As we move into 2015, we have a unique opportunity to look back to the origins of Australian Defence Force health services 100 years ago, the changes in Defence healthcare in the intervening years and where we might expect to go into the future. The fundamentals of conflicts and wars themselves have changed – from the set piece battles and trench warfare of the Great War to the highly mobile conflicts of the 21st century. The establishment of the No. 1 Australian General Hospital (No. 1 AGH) is a case in point. First sanctioned by the Commonwealth Defence Department in August 1914, the unit left Australia as a General Hospital of 520 beds on board the S.S. Kyarra on 21 November 1914. Arriving in Egypt on 14 January 1915, the No.1 AGH was set up in the Heliopolis Palace Hotel. By June 1915, this 520 bed hospital and surrounding buildings held nearly 2500 patients, cared for by only 150 nurses. Needless to say, hospital equipment and supplies were totally inadequate. (1) The sheer scale is daunting and, arguably, way beyond the worst nightmares of today’s Defence health planners. The resilience of the medical, nursing and health support staff, the innovation in difficult situations and the dedication to support the broader military forces continues on. Ian McPhedran’s description of the life-saving health care provided by RAAF and other ADF health staff after the Bali Bombing, in his recent book “Air Force”, (2) highlights both this continued dedication and the appreciation of these efforts by other non- health ADF personnel. How we apply these lessons in years to come will be of great interest.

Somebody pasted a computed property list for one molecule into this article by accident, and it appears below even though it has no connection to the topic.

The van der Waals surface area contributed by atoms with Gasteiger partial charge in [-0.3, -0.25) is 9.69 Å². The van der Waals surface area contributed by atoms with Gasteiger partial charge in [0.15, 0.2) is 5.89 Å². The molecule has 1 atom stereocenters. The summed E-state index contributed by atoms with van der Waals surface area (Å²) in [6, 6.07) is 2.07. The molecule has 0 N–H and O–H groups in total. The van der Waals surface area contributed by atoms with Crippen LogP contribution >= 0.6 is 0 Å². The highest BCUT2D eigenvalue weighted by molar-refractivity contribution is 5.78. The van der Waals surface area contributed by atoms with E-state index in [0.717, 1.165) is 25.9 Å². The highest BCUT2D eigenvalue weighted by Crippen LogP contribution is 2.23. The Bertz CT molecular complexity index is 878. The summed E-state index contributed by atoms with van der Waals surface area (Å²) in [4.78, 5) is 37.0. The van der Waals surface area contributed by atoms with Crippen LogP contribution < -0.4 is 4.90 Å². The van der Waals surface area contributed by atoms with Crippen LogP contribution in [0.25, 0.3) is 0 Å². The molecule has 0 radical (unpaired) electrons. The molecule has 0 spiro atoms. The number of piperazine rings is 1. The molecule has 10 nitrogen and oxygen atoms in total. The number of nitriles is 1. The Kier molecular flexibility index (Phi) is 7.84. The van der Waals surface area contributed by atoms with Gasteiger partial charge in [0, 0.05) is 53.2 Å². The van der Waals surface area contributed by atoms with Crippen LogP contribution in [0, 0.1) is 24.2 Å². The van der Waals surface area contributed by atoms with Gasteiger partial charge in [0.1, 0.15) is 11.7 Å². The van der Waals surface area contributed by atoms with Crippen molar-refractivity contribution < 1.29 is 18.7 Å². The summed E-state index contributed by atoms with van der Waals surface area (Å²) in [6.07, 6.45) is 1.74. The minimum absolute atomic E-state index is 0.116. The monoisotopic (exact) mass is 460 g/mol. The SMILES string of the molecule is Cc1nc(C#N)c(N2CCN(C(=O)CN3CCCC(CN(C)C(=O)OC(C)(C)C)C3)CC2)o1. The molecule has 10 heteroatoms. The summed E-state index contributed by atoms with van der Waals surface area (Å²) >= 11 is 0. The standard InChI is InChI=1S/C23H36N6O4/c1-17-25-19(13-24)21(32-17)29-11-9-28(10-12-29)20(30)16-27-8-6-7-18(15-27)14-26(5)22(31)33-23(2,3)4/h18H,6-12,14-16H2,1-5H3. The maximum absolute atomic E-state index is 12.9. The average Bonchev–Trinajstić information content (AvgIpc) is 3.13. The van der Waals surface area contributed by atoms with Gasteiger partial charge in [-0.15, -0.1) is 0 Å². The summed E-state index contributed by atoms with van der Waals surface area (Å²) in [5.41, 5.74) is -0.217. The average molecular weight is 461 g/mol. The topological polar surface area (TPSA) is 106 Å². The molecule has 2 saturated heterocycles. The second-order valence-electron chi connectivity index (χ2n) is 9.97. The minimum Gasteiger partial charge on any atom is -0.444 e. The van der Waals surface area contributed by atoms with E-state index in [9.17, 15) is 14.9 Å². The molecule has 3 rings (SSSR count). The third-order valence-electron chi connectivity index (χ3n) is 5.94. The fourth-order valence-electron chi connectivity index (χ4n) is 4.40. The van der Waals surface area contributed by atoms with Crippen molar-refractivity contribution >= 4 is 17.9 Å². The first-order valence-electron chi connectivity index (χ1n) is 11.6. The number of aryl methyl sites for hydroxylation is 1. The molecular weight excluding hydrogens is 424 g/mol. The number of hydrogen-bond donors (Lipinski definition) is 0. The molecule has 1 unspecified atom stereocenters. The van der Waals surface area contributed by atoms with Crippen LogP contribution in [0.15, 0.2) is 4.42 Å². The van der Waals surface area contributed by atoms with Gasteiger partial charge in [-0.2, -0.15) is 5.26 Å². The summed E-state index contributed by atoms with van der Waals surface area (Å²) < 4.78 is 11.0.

Some of the more perceptive of our readers may have noticed that we did not publish a 4th issue in 2014. This was to allow us to realign our publication dates and to get the first issue out early in 2015. Our first issue has a tropical medicine theme, with excellent articles on rabies and the more recent history of the Army Malaria Institute. We also continue looking at cancer cases in serving members and veterans with a review of bladder cancer deaths among veterans. This issue also looks at the nurse practitioners’ role in facilitating treatment in post-traumatic stress disorder. Finally, this issue includes all the abstracts from our recent AMMA Conference in Sydney in October 2014.
We continue to get a good range of articles, but other military and veterans’ health articles are always very welcome and we would encourage all our readers to consider writing on their areas of military or veterans’ health interest.
Dr Andy Robertson, CSC Editor-in-Chief
- Bassett J. Guns and Brooches: Australian Army Nursing from the Boer War to the Gulf War. Oxford; Melbourne: 1992.
- McPhedran I. Air Force. HarperCollins; Australia: 2011.